Today is exactly 700 years since King Edward II* wrote the words “Le Roy le veult” on a document that banned MPs from wearing armour or carrying weapons into his Parliament.
What is known as the Statutum de Defensione portandi Arma was signed into law on the 30th October 1313, and it has never been amended or modified.
To this day, an MP cannot walk into the House of Common in plate armour, or presumably a bullet proof jacket — and the Lords cannot wave swords or nuclear missiles around in their House either.
The bill was passed, as is explained in the text below because “certain persons” had disrupted previous debates on the rare occasions when the King wanted to summon a Parliament. Trying to work out who or why such disturbances took place has proven rather difficult though, but could be related to the deteriorating war in Scotland, and the King’s infatuation with men in the court.
Obviously, when the current Monarch visits the Palace of Westminster, she has an honour guard which is armed, and there are armed police around the building — but within the two rooms that make up the Houses of Parliament themselves, only the Serjant-at-Arms or Black Rod traditionally carries a sword.
They can bear arms in the Houses, as the bill banning such things only applies to those people summoned to a Parliament — namely the MPs and Peers. You and I could — in theory — walk into the Commons carrying a sword.
It is claimed that the distance across the floor of the House between the government and opposition benches at 3.96 metres, is equivalent to two swords’ length. That may be purely symbolic though, as swords had been banned for several hundred years as it was, and Parliament does like its symbolism. Certainly the room used previous to the current Chamber was much smaller, so such a rule could never have applied there anyway.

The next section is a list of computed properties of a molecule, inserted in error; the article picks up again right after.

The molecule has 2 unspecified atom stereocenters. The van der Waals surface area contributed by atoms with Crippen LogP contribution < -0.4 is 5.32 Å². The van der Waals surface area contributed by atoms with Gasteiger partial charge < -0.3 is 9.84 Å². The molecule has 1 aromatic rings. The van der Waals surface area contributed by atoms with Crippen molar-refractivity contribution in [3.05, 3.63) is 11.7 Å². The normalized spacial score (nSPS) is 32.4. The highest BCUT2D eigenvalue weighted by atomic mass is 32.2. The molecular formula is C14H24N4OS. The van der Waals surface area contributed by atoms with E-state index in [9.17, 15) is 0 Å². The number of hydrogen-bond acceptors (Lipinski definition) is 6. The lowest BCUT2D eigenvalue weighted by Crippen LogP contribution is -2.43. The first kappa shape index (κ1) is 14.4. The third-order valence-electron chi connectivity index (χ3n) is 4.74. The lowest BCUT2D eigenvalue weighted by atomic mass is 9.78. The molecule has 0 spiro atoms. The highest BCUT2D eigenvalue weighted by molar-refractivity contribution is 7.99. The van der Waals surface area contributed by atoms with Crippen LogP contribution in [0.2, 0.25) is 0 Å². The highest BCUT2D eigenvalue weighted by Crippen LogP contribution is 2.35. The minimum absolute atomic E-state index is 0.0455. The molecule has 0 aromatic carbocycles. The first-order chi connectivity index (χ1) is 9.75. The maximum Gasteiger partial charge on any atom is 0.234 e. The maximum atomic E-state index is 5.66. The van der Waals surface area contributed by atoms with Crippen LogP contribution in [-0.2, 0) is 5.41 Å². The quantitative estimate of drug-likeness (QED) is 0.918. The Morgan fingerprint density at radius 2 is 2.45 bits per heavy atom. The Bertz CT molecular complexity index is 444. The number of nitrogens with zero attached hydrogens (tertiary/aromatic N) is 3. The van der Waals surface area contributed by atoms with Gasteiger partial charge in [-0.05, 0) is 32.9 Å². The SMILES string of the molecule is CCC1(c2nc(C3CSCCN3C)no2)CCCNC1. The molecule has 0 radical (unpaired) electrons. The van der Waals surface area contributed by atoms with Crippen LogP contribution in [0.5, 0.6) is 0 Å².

That hasn’t stopped the occasional MP waving the Mace around though.
Incidentally, although at 700 years old, it is one of the oldest laws still in effect, it’s not the oldest. The Statute of Marlborough Act, which became law in 1267, is the oldest piece of English law yet to be repealed.
If you ever get to go on one of the tours of Parliament, then you might be shown some ribbons on hanging on each coat hook for the Lords cloakrooms — these are for swords, just in case a Member were to arrive armed and need somewhere to hang their sword while in the main Chambers.
The MPs cloakrooms are private, although I am told that the occasional wag will hang a fake sword from their allocated hook.
Oh, and finally, if you hear that sword hooks are placed in the lifts — sorry, that’s a myth. There are indeed hooks in place, but the Parliamentary Archives looked into it for me, and it turns out those are to hold protective blankets when the lifts are being used for moving heavy objects around the building. Sorry about that!
The bill reads in modern English, roughly as follows:
The King, to the Lieutenant, the Treasure and the Barons of the Exchequer, sendeth Greeting.
Whereas of late before certain Persons deputed to treat upon sundry Debates had between Us and certain great Men of our Realm, amongst other things it was accorded, That in our next Parliament after, Provision shall be made by Us, and the common assent of the Prelates, Earls, and Barons, that in all Parliaments, Treatises, and other Assemblies, which should be made in the Realm of England for ever, that every Man shall come without all Force and without Armour, well and peaceably, to the Honour of Us, and the Peace of Us and our Realm; and now in our next Parliament Prelates, Earls, Barons, and the Commonalty of our Realm, there assembled to take Advice of this Business, have said, that to Us it belongeth, and our part is, through our Royal Seigniory, straitly to defend wearing of Armour, and all other Force against our Peace, at all Times when it shall please Us, and to punish them which shall do contrary, according to our Laws and Usages of our Realm; and hereunto they are bound to aid Us as their Sovereign Lord at all Seasons, when need shall be;
We command you, that ye cause these Things to be read afore you in the said Exchequer, and there to be enrolled, Given at Westminster, the thirtieth day of October.
*The Parliament website says Edward I, but he was dead by then.